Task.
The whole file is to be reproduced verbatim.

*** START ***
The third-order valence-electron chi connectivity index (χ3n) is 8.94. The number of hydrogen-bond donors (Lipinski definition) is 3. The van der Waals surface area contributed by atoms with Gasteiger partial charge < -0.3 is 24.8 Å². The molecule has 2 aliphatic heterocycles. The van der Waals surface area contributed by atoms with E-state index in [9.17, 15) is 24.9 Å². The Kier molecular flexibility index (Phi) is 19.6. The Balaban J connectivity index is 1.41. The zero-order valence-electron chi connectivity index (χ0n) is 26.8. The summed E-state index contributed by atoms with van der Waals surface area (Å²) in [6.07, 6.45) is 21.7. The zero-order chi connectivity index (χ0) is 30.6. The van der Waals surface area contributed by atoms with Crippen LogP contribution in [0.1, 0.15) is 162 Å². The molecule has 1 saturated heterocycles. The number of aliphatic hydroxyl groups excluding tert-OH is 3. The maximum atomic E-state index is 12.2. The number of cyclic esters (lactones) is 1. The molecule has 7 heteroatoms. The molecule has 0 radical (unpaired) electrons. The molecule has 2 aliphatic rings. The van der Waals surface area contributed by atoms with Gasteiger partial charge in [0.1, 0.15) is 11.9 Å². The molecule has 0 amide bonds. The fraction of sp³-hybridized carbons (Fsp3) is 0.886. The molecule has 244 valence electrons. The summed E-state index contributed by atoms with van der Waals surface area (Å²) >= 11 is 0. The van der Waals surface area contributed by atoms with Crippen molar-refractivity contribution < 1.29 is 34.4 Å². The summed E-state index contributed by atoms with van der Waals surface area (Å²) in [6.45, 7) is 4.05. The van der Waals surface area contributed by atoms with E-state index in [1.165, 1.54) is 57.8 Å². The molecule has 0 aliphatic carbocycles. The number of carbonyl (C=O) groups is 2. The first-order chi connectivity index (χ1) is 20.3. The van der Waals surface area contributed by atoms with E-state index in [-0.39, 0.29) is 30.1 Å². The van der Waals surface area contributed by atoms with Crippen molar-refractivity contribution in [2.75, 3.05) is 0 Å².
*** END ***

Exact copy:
The third-order valence-electron chi connectivity index (χ3n) is 8.94. The number of hydrogen-bond donors (Lipinski definition) is 3. The van der Waals surface area contributed by atoms with Gasteiger partial charge < -0.3 is 24.8 Å². The molecule has 2 aliphatic heterocycles. The van der Waals surface area contributed by atoms with E-state index in [9.17, 15) is 24.9 Å². The Kier molecular flexibility index (Phi) is 19.6. The Balaban J connectivity index is 1.41. The zero-order valence-electron chi connectivity index (χ0n) is 26.8. The summed E-state index contributed by atoms with van der Waals surface area (Å²) in [6.07, 6.45) is 21.7. The zero-order chi connectivity index (χ0) is 30.6. The van der Waals surface area contributed by atoms with Crippen LogP contribution in [0.1, 0.15) is 162 Å². The molecule has 1 saturated heterocycles. The number of aliphatic hydroxyl groups excluding tert-OH is 3. The maximum atomic E-state index is 12.2. The number of cyclic esters (lactones) is 1. The molecule has 7 heteroatoms. The molecule has 0 radical (unpaired) electrons. The molecule has 2 aliphatic rings. The van der Waals surface area contributed by atoms with Gasteiger partial charge in [0.1, 0.15) is 11.9 Å². The molecule has 0 amide bonds. The fraction of sp³-hybridized carbons (Fsp3) is 0.886. The molecule has 244 valence electrons. The summed E-state index contributed by atoms with van der Waals surface area (Å²) >= 11 is 0. The van der Waals surface area contributed by atoms with Crippen molar-refractivity contribution < 1.29 is 34.4 Å². The summed E-state index contributed by atoms with van der Waals surface area (Å²) in [6.45, 7) is 4.05. The van der Waals surface area contributed by atoms with E-state index in [1.165, 1.54) is 57.8 Å². The molecule has 0 aliphatic carbocycles. The number of carbonyl (C=O) groups is 2. The first-order chi connectivity index (χ1) is 20.3. The van der Waals surface area contributed by atoms with E-state index in [-0.39, 0.29) is 30.1 Å². The van der Waals surface area contributed by atoms with Crippen molar-refractivity contribution in [2.75, 3.05) is 0 Å².